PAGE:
Outsourcing security: In Rawalpindi, traders told to hire private guards
Boy was allegedly among protesters interfering in raid. PHOTO: AFP/FILE
RAWALPINDI: The Rawalpindi police have asked traders to hire private security guards, since they cannot provide security to all the markets and shopping malls in the city with a limited number of personnel.
After militants threatened to attack the twin cities and Lahore in retaliation for the recently-launched military operation in North Waziristan, businessmen have demanded enhanced security measures to protect markets.
The police maintain that they were understaffed and therefore unable to provide security to markets. City Police Officer (CPO) Humayun Bashir Tarar and Regional Police Officer (RPO) Umer Akhtar Lalika recently held a meeting with traders and asked them to hire security guards for their malls and shops.
“Every Moharram, Eid and on other such occasions, the police cite the same reason and tell us to rely on private security firms,” said Qadir Mir, a member of the Raja Bazaar Traders’ Union. “The police always make the same excuse,” stated Usman Azhar, a shopkeeper in Banni Chowk.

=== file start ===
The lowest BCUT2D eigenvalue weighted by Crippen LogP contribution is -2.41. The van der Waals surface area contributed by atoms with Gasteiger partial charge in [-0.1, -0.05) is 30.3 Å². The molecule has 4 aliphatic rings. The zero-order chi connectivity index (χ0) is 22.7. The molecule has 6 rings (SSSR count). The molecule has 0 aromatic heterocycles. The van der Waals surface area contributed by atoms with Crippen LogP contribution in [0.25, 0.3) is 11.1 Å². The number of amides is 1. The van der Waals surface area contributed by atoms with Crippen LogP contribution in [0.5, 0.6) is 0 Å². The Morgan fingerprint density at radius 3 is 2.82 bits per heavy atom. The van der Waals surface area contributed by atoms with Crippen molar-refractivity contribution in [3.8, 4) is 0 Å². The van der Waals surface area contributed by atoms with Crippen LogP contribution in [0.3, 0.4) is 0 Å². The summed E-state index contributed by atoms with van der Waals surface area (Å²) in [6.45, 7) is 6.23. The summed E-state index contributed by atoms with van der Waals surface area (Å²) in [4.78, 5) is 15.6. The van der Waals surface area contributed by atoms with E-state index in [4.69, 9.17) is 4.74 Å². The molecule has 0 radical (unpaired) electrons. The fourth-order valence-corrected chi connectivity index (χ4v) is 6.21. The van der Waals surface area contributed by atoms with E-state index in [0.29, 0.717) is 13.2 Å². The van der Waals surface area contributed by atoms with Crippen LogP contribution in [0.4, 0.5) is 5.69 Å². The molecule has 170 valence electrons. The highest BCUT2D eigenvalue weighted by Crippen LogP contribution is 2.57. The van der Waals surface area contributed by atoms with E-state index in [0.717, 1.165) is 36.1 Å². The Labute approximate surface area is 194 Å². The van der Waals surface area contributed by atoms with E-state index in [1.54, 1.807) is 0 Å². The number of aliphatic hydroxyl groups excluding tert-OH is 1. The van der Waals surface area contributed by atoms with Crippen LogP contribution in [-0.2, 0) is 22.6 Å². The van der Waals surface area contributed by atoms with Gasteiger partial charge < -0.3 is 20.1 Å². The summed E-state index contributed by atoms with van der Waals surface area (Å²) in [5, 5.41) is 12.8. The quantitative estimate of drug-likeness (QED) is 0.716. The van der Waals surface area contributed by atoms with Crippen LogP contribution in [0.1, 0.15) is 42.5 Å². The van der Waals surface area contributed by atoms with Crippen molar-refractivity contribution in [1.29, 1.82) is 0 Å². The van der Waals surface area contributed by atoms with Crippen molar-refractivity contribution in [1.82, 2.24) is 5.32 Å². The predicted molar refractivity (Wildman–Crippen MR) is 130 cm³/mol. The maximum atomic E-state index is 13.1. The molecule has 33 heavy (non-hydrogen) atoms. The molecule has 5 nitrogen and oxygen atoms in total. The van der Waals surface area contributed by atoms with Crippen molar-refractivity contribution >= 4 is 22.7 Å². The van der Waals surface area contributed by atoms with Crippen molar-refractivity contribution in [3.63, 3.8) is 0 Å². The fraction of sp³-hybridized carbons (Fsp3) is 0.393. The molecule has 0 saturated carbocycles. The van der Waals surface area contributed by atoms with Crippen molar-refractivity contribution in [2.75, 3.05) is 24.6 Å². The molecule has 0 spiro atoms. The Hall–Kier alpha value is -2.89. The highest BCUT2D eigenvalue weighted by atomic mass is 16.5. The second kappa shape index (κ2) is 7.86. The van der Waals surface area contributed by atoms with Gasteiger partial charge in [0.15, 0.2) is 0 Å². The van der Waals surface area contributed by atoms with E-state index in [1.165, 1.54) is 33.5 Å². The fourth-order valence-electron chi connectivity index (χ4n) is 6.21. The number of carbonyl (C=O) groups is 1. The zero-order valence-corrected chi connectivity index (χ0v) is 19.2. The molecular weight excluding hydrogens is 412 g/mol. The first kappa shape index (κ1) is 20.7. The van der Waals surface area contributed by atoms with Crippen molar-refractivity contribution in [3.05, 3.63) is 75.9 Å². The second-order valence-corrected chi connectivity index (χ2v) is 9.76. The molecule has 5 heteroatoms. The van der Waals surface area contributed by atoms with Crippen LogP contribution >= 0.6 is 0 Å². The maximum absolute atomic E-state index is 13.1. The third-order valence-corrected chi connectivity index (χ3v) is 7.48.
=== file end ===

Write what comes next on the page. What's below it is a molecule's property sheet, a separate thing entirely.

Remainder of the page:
Private security guards are underpaid and too poorly trained to fight criminals. “Will they [be able to] fight against militants with their out-of-order and rusted rifles?” questioned another trader.
“Security guards can only provide protection against robbers or thieves. They cannot confront terrorists,” said Wahid Memon, owner of a private security guards company.
Some businessmen suggest joint patrolling by the police and Rangers in Rawalpindi to allay fears among traders and customers. Many visitors too feel insecure in crowded markets, which are often the target of terrorist attacks.
Traders also demanded installation of CCTV cameras in the markets. At present, most markets are without CCTV cameras. If installed, they switch off during the load-shedding hours, as the police have no backup system.
Rawalpindi Markazi Anjuman-e-Tajran President Arshad Awan said security cameras would be installed in markets considered vulnerable to terrorist activities. A control room in Saddar monitors all localities where the cameras have been installed, he added.
Rawal Superintendent of Police Malik Karamat said the police had taken all traders into confidence and had increased surveillance. “CCTV cameras are being installed in various areas and we are also conducting search operations in sensitive localities,” he added.
He said that data from all hotels and guesthouses had been collected and the managements told to register names, CNIC numbers and addresses of every guest. The CPO was not available for comment.
Published in The Express Tribune, June 23rd, 2014.